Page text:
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“Something happened a long time ago in Haiti, and people might not want to talk about it. They were under the heel of the French. You know, Napoleon III and whatever. And they got together and swore a pact to the devil. They said, “We will serve you if you will get us free from the French.” True story. And so, the Devil said, “OK, it’s a deal.” And they kicked the French out. You know, the Haitians revolted and got themselves free. But ever since, they have been cursed by one thing after the other. Desperately poor.” – Pat Robertson has posted an article on Haiti and their supposed pact with the devil. What do you think? Was there such a pact? Or is it, as one commenter at UrbanFaith said, absurd to think that “God conspires with the white man to enslave, but the devil conspires with the Black man to liberate himself?”

Here is a quote from the article by Lakita Garth-Wright:

“It is apparent to anyone who knows the history of Haiti that the real dealings with the Devil have been three-fold: First, its initial contact with European colonization and the satanic institution of slavery; second, the nearly century’s long embargo that the West imposed on the island as retribution for liberating itself; and third, the economic exploitation perpetrated against Haiti by those very same Western players in modern times, as well as the poverty prostitution the nation has been forced to perform for the Devil’s spawn — the Bretton Woods system and its minions. The fact that the Haitians themselves have had a hand in their own suffering is well publicized, sampled, looped, and mixed. But it takes two to tango.”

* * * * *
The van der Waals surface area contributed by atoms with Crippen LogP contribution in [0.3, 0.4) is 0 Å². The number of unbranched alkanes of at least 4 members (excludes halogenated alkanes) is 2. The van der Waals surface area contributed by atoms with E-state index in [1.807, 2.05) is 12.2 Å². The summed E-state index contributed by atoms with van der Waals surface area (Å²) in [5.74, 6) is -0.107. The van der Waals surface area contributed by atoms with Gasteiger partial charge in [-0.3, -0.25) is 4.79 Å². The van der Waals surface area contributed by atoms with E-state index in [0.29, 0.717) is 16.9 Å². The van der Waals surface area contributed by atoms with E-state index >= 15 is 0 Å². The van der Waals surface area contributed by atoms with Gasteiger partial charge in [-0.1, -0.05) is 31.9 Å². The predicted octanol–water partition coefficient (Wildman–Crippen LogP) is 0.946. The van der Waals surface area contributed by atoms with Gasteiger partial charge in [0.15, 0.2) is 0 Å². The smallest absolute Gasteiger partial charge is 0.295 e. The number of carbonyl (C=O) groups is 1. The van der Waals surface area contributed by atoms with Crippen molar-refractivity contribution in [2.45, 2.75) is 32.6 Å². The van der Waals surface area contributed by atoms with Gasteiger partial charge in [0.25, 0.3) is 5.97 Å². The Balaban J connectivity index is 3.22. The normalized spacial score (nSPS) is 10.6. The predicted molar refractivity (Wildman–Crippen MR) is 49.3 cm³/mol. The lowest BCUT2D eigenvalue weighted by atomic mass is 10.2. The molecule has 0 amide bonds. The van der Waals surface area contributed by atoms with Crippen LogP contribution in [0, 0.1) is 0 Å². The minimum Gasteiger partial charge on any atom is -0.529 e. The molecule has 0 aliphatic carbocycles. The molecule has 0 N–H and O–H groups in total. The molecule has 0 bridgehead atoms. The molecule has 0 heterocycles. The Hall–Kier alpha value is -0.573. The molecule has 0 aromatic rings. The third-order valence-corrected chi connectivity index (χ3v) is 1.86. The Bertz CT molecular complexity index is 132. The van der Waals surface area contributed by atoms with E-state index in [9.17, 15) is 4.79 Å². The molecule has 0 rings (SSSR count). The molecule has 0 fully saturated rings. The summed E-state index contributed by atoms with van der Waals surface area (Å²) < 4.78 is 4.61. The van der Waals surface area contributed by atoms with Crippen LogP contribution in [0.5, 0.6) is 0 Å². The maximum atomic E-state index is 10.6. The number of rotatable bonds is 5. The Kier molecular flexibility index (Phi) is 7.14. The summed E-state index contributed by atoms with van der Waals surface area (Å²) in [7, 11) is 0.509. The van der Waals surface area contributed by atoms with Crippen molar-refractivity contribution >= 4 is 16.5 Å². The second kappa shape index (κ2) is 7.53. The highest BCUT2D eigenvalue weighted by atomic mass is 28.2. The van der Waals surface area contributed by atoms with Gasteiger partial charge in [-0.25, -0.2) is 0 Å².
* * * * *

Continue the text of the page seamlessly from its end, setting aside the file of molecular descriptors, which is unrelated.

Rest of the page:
You can read the rest of her post here:



“Could you talk a little more ‘Black’?” – White theatre director at my first professional acting audition

“Why you talkin all white?” – Black classmate of mine in Jr. High School

“Two things everbody’s got tuh do fuh theyselves. They got tuh go tuh God, and they got tuh find out about livin’ fuh theyselves” – Zora Neal Hurston (“Their Eyes Were Watchin’ God”)

Senator Harry Reid has come under fire with calls for his resignation due to a racial comment he made in private, but was recounted in “Game Change”. During the 2008 presidential election, Reid was quoted as saying that Barack Obama would probably be successful as a candidate because he was “a light-skinned” African-American “with no Negro dialect, unless he wanted to have one.” Well geez! Me and countless, and I do mean countless, other African-Americans said the same thing! Because we’re racist? No. It’s out of an awareness of the social climate we live in, and what facilitates success in a racialized America (by racialized, I mean race consciousness, not racist). 

  As a student enrolled in Carnegie Mellon University’s Theatre program, students were required to take voice and speech classes. Because the program was dedicated to training students who could perform the Classics, i.e. Shakespeare, Checkov, Moliere, the Greeks, we went through arduous training to not only learn other dialects, but also to unlearn any regional dialects we may have brought with us. The idea was that if we students were to perform the classics with our “native” dialects, some from Brooklyn “Nu Yawk”, England, Latin America, Texas, Russia, well… no one would really accept us as authentically living in the worlds we were trying to portray on the stage. We would lose credibility. As a foundation, we were all taught “Standard American English” (which most Americans do not even speak). Some African-American students resented being “stripped” of their dialect which they saw as a part of their cultural identity, and saw it as an attempt by “The Man” to coerce them into assimilating into “White” culture. Actually, it was a service to us (I am an African-American) by making us more  skilled in our chosen field. We understood the distinctives of black dialect, even if not all of the African-American students spoke in it.